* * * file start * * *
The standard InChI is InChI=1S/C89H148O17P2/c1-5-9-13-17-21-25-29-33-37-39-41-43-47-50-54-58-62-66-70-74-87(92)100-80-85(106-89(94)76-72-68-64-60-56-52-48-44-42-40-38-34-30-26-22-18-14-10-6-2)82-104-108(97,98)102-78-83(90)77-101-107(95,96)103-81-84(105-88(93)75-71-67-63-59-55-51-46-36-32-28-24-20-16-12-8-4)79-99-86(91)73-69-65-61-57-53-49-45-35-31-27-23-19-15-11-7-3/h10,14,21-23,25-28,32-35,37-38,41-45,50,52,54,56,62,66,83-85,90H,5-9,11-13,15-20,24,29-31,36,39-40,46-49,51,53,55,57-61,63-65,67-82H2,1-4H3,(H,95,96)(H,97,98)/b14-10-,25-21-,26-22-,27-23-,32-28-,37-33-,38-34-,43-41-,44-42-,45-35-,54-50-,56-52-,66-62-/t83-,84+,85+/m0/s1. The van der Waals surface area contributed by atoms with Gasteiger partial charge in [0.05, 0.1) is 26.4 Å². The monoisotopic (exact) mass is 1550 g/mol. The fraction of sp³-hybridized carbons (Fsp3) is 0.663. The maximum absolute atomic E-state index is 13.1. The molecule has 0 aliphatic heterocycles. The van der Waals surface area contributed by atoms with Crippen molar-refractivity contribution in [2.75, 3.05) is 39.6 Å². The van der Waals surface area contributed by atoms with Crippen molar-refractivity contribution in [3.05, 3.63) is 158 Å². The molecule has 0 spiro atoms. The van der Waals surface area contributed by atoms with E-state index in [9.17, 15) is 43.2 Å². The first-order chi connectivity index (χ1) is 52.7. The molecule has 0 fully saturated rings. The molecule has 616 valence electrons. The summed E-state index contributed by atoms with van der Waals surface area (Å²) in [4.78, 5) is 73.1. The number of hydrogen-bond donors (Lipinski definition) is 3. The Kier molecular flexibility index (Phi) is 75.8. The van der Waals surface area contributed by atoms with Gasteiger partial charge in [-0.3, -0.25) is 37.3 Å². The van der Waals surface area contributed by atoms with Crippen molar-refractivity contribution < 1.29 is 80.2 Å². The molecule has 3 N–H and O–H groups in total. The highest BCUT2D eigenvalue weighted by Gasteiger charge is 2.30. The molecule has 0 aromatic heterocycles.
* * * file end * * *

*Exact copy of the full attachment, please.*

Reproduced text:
The standard InChI is InChI=1S/C89H148O17P2/c1-5-9-13-17-21-25-29-33-37-39-41-43-47-50-54-58-62-66-70-74-87(92)100-80-85(106-89(94)76-72-68-64-60-56-52-48-44-42-40-38-34-30-26-22-18-14-10-6-2)82-104-108(97,98)102-78-83(90)77-101-107(95,96)103-81-84(105-88(93)75-71-67-63-59-55-51-46-36-32-28-24-20-16-12-8-4)79-99-86(91)73-69-65-61-57-53-49-45-35-31-27-23-19-15-11-7-3/h10,14,21-23,25-28,32-35,37-38,41-45,50,52,54,56,62,66,83-85,90H,5-9,11-13,15-20,24,29-31,36,39-40,46-49,51,53,55,57-61,63-65,67-82H2,1-4H3,(H,95,96)(H,97,98)/b14-10-,25-21-,26-22-,27-23-,32-28-,37-33-,38-34-,43-41-,44-42-,45-35-,54-50-,56-52-,66-62-/t83-,84+,85+/m0/s1. The van der Waals surface area contributed by atoms with Gasteiger partial charge in [0.05, 0.1) is 26.4 Å². The monoisotopic (exact) mass is 1550 g/mol. The fraction of sp³-hybridized carbons (Fsp3) is 0.663. The maximum absolute atomic E-state index is 13.1. The molecule has 0 aliphatic heterocycles. The van der Waals surface area contributed by atoms with Crippen molar-refractivity contribution in [2.75, 3.05) is 39.6 Å². The van der Waals surface area contributed by atoms with Crippen molar-refractivity contribution in [3.05, 3.63) is 158 Å². The molecule has 0 spiro atoms. The van der Waals surface area contributed by atoms with E-state index in [9.17, 15) is 43.2 Å². The first-order chi connectivity index (χ1) is 52.7. The molecule has 0 fully saturated rings. The molecule has 616 valence electrons. The summed E-state index contributed by atoms with van der Waals surface area (Å²) in [4.78, 5) is 73.1. The number of hydrogen-bond donors (Lipinski definition) is 3. The Kier molecular flexibility index (Phi) is 75.8. The van der Waals surface area contributed by atoms with Gasteiger partial charge in [-0.3, -0.25) is 37.3 Å². The van der Waals surface area contributed by atoms with Crippen molar-refractivity contribution < 1.29 is 80.2 Å². The molecule has 3 N–H and O–H groups in total. The highest BCUT2D eigenvalue weighted by Gasteiger charge is 2.30. The molecule has 0 aromatic heterocycles.